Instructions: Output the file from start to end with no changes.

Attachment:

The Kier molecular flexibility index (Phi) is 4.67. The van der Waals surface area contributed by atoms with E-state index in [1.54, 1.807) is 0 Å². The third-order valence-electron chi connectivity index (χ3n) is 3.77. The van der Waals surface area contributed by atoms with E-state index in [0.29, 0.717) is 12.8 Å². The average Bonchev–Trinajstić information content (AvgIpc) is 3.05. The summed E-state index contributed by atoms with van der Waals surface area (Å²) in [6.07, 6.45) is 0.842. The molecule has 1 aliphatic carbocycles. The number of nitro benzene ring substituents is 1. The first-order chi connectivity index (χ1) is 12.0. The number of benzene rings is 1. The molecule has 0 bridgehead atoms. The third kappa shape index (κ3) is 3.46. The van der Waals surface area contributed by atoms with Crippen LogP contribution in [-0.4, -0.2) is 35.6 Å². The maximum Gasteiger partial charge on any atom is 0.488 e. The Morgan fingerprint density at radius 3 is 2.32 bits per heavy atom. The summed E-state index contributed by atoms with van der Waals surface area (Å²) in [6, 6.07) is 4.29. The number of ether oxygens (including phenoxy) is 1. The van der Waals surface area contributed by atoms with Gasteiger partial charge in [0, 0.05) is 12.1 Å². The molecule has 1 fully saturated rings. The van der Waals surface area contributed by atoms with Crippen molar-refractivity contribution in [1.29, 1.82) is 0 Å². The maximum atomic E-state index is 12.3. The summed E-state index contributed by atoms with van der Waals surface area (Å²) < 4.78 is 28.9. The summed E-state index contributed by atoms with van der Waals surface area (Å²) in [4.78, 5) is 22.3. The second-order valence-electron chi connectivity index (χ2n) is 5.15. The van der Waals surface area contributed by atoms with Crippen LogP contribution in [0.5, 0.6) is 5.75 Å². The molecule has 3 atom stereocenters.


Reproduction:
The Kier molecular flexibility index (Phi) is 4.67. The van der Waals surface area contributed by atoms with E-state index in [1.54, 1.807) is 0 Å². The third-order valence-electron chi connectivity index (χ3n) is 3.77. The van der Waals surface area contributed by atoms with E-state index in [0.29, 0.717) is 12.8 Å². The average Bonchev–Trinajstić information content (AvgIpc) is 3.05. The summed E-state index contributed by atoms with van der Waals surface area (Å²) in [6.07, 6.45) is 0.842. The molecule has 1 aliphatic carbocycles. The number of nitro benzene ring substituents is 1. The first-order chi connectivity index (χ1) is 12.0. The number of benzene rings is 1. The molecule has 0 bridgehead atoms. The third kappa shape index (κ3) is 3.46. The van der Waals surface area contributed by atoms with Crippen LogP contribution in [-0.4, -0.2) is 35.6 Å². The maximum Gasteiger partial charge on any atom is 0.488 e. The Morgan fingerprint density at radius 3 is 2.32 bits per heavy atom. The summed E-state index contributed by atoms with van der Waals surface area (Å²) in [6, 6.07) is 4.29. The number of ether oxygens (including phenoxy) is 1. The van der Waals surface area contributed by atoms with Gasteiger partial charge in [0, 0.05) is 12.1 Å². The molecule has 1 fully saturated rings. The van der Waals surface area contributed by atoms with Crippen molar-refractivity contribution in [1.29, 1.82) is 0 Å². The maximum atomic E-state index is 12.3. The summed E-state index contributed by atoms with van der Waals surface area (Å²) < 4.78 is 28.9. The summed E-state index contributed by atoms with van der Waals surface area (Å²) in [4.78, 5) is 22.3. The second-order valence-electron chi connectivity index (χ2n) is 5.15. The van der Waals surface area contributed by atoms with Crippen LogP contribution in [0.5, 0.6) is 5.75 Å². The molecule has 3 atom stereocenters.